An organization called EPIC is gaining traction by purposefully misleading the public about millimeter wave technology and posting images of backscatter on their website and calling it millimeter wave. Now there may even be Congressional action to get millimeter wave removed from the nation’s airports, which seems just crazy given that it is one of the first major improvements to checkpoint technology since the 1970s.
Aviation screening technology really hadn’t changed much between the 1970s and the last few years, when whole body imaging and AT X-Ray were introduced. Whole body imaging consists of millimeter wave — harmless radio waves that bounce off the body to create an image that looks like a robot, and backscatter that uses an X-ray.
Backscatter has not been as widely deployed because in its current form is too slow for use in primary screening (it takes about 40 seconds); moreover, the image without a privacy filter severely hampers the detection capability, making it unacceptable to the public based on privacy standards. You can see such an image on the EPIC website. They claim it is millimeter wave, but it is not.
Scare tactics aside, here is what a millimeter wave scan of an adult human being looks like:
Homeland Security technology advancements during the last administration were based on the premise that privacy and security are not mutually exclusive. You can have both, and a balance between privacy and security is needed in a post 9/11 world.
To that end the government has actively deployed millimeter wave whole body imaging for about the last 18 months. While I was at TSA, we worked to develop a meaningful balance between privacy and security that included the following measures:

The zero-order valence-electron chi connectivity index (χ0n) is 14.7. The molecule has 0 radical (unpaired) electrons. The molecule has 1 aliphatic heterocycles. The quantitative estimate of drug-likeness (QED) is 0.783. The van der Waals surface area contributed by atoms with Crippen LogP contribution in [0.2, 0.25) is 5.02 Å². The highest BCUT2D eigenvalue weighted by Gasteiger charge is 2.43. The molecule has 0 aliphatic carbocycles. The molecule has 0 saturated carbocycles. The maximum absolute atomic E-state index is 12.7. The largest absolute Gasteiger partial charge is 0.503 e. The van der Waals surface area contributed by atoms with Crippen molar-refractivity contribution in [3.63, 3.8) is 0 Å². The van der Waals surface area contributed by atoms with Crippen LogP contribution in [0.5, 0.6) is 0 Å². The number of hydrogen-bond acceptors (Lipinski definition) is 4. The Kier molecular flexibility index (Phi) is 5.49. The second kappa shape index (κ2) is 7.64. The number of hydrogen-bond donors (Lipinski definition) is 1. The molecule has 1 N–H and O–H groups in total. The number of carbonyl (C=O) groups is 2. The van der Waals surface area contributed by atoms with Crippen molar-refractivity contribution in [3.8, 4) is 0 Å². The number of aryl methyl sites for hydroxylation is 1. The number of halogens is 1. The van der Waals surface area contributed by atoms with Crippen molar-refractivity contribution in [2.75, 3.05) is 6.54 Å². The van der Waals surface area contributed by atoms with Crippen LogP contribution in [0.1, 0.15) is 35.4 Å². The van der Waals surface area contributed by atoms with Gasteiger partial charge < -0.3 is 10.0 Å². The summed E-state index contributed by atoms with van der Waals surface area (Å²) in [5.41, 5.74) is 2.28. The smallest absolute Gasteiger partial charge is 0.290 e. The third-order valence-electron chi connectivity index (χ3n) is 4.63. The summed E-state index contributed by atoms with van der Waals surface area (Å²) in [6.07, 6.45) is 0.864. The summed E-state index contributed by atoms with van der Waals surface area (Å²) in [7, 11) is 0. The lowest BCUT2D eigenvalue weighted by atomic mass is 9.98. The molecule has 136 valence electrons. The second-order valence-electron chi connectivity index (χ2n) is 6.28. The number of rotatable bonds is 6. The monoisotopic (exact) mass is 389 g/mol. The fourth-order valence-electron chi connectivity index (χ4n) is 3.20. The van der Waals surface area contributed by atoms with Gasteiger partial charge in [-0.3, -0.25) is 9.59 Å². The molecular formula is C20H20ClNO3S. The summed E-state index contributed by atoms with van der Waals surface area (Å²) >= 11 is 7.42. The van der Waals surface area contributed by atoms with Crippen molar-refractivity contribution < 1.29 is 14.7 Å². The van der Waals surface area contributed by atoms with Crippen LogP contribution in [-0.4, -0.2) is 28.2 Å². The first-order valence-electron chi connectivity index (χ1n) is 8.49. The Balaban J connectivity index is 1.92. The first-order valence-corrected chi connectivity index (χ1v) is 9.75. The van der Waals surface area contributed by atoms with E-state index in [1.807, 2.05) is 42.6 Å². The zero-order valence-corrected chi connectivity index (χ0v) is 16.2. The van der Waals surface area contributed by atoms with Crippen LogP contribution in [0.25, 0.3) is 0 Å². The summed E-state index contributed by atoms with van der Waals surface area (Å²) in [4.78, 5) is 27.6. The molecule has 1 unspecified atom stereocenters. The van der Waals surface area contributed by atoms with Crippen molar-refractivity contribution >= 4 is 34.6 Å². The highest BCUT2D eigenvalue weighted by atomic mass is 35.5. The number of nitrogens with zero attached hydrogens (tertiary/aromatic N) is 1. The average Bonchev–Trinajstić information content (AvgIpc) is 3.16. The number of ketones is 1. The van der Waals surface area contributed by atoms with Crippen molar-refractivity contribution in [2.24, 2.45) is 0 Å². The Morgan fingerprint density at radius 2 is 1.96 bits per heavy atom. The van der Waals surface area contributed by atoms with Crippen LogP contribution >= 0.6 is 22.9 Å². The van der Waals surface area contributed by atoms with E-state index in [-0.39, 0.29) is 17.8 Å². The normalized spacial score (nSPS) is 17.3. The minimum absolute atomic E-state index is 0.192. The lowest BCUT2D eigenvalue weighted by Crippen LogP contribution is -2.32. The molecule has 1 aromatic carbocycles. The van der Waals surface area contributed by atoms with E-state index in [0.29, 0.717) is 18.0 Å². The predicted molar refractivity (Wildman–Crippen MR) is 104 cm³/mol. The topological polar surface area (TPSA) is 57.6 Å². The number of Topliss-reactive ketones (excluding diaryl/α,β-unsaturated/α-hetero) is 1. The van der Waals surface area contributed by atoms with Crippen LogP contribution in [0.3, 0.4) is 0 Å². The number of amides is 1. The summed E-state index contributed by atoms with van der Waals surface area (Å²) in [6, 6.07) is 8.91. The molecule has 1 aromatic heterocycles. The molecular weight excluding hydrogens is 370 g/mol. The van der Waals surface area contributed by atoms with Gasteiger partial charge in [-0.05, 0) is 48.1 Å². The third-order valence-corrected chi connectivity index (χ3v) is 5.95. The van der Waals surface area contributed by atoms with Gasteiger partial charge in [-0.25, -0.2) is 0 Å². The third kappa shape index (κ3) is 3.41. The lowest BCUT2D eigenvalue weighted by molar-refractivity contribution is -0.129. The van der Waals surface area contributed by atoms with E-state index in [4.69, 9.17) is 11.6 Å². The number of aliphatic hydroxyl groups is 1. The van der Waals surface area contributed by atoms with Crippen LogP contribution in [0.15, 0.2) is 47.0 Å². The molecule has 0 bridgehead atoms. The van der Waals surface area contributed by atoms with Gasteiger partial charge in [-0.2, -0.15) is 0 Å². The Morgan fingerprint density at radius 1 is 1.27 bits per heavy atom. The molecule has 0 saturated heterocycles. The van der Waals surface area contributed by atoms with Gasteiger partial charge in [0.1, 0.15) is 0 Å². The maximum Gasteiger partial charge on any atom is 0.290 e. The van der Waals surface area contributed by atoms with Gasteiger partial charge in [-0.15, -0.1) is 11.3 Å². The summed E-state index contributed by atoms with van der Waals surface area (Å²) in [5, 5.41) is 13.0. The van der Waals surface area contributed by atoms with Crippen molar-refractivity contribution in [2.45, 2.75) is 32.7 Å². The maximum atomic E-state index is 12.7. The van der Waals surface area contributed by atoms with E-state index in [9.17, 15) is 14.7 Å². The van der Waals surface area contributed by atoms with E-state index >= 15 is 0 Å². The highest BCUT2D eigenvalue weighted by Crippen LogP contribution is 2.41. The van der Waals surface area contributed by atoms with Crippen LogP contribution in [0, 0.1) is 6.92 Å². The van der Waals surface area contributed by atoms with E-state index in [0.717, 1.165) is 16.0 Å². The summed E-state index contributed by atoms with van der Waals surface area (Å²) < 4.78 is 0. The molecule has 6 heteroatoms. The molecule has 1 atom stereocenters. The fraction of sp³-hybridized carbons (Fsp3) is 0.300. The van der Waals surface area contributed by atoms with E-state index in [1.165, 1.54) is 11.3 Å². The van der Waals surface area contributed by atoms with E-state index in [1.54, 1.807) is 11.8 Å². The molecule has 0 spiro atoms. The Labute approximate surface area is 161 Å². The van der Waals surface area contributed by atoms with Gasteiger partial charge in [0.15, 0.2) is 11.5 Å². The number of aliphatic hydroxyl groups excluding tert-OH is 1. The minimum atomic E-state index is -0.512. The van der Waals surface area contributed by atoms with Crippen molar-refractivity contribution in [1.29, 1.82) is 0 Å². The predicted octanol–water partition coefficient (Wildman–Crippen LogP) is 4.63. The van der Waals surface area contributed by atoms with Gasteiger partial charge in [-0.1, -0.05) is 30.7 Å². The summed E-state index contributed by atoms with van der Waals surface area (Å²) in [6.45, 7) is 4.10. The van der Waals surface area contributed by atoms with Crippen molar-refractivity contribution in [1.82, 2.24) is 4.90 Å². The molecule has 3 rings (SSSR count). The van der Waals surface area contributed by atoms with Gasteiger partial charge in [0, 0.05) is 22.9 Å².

- Images would not be saved, stored, or transmitted
- The TSO attending the passenger never sees the image
- The TSO viewing the image never sees the passenger
- Facial features on the image are blurred
- Declining the technology is always an option
Why is whole body imaging needed? Because terrorism is still a real concern and we know from intelligence that terrorists will use plastics and other common items to make their explosives. Millimeter wave can see items (including non metallic items) hidden on the body without physical contact. It can also help people with hip and knee replacements avoid a mandatory pat down. In fact when given the choice, passengers almost always choose a few seconds in the millimeter wave portal over the dreaded pat down.
Security is risked-based. It includes many layers, including confirming identity, behavior detection, and screening technology for people and things. In this post 9/11 world, millimeter wave is an effective tool in the toolbox that is a valued part of the security screening regime.
Ellen Howe is vice president of the Homeland Security Practice at Adfero Group, a public relations firm in Washington D.C. She headed Strategic Communications and Public Affairs at the Transportation Security Administration from 2006 until 2009.